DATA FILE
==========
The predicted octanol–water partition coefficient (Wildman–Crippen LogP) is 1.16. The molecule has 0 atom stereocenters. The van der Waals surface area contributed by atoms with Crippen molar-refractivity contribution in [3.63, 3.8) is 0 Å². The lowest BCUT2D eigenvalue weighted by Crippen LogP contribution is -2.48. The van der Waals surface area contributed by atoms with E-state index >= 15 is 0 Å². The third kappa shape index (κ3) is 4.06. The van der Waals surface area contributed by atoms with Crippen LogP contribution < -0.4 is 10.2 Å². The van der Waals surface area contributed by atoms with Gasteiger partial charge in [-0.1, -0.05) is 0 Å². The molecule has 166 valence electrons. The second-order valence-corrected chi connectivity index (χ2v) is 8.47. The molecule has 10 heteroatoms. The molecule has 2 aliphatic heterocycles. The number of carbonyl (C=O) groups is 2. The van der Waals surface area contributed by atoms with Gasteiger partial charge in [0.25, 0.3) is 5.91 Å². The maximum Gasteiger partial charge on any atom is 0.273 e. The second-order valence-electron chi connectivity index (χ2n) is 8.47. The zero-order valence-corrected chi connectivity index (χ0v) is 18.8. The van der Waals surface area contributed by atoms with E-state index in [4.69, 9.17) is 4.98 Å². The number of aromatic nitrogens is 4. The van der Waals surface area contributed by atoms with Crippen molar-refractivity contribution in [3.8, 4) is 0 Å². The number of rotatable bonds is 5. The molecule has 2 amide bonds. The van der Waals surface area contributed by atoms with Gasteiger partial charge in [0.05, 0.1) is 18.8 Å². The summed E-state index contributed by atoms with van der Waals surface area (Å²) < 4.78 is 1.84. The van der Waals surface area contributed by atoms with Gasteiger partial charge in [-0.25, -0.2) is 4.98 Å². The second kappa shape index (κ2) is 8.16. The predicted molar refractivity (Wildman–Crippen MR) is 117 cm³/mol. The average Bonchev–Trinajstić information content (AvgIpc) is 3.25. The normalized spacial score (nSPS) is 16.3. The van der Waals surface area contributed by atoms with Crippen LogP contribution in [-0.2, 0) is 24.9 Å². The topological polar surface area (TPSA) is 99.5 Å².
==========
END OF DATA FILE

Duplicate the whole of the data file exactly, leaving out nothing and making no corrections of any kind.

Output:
The predicted octanol–water partition coefficient (Wildman–Crippen LogP) is 1.16. The molecule has 0 atom stereocenters. The van der Waals surface area contributed by atoms with Crippen molar-refractivity contribution in [3.63, 3.8) is 0 Å². The lowest BCUT2D eigenvalue weighted by Crippen LogP contribution is -2.48. The van der Waals surface area contributed by atoms with E-state index >= 15 is 0 Å². The third kappa shape index (κ3) is 4.06. The van der Waals surface area contributed by atoms with Crippen LogP contribution < -0.4 is 10.2 Å². The van der Waals surface area contributed by atoms with Gasteiger partial charge in [-0.1, -0.05) is 0 Å². The molecule has 166 valence electrons. The second-order valence-corrected chi connectivity index (χ2v) is 8.47. The molecule has 10 heteroatoms. The molecule has 2 aliphatic heterocycles. The number of carbonyl (C=O) groups is 2. The van der Waals surface area contributed by atoms with Gasteiger partial charge in [0.25, 0.3) is 5.91 Å². The maximum Gasteiger partial charge on any atom is 0.273 e. The second-order valence-electron chi connectivity index (χ2n) is 8.47. The zero-order valence-corrected chi connectivity index (χ0v) is 18.8. The van der Waals surface area contributed by atoms with E-state index in [4.69, 9.17) is 4.98 Å². The number of aromatic nitrogens is 4. The van der Waals surface area contributed by atoms with Crippen molar-refractivity contribution in [3.8, 4) is 0 Å². The number of rotatable bonds is 5. The molecule has 2 amide bonds. The van der Waals surface area contributed by atoms with Gasteiger partial charge in [0.05, 0.1) is 18.8 Å². The summed E-state index contributed by atoms with van der Waals surface area (Å²) < 4.78 is 1.84. The van der Waals surface area contributed by atoms with Gasteiger partial charge in [-0.25, -0.2) is 4.98 Å². The second kappa shape index (κ2) is 8.16. The predicted molar refractivity (Wildman–Crippen MR) is 117 cm³/mol. The average Bonchev–Trinajstić information content (AvgIpc) is 3.25. The normalized spacial score (nSPS) is 16.3. The van der Waals surface area contributed by atoms with Crippen LogP contribution in [-0.2, 0) is 24.9 Å². The topological polar surface area (TPSA) is 99.5 Å².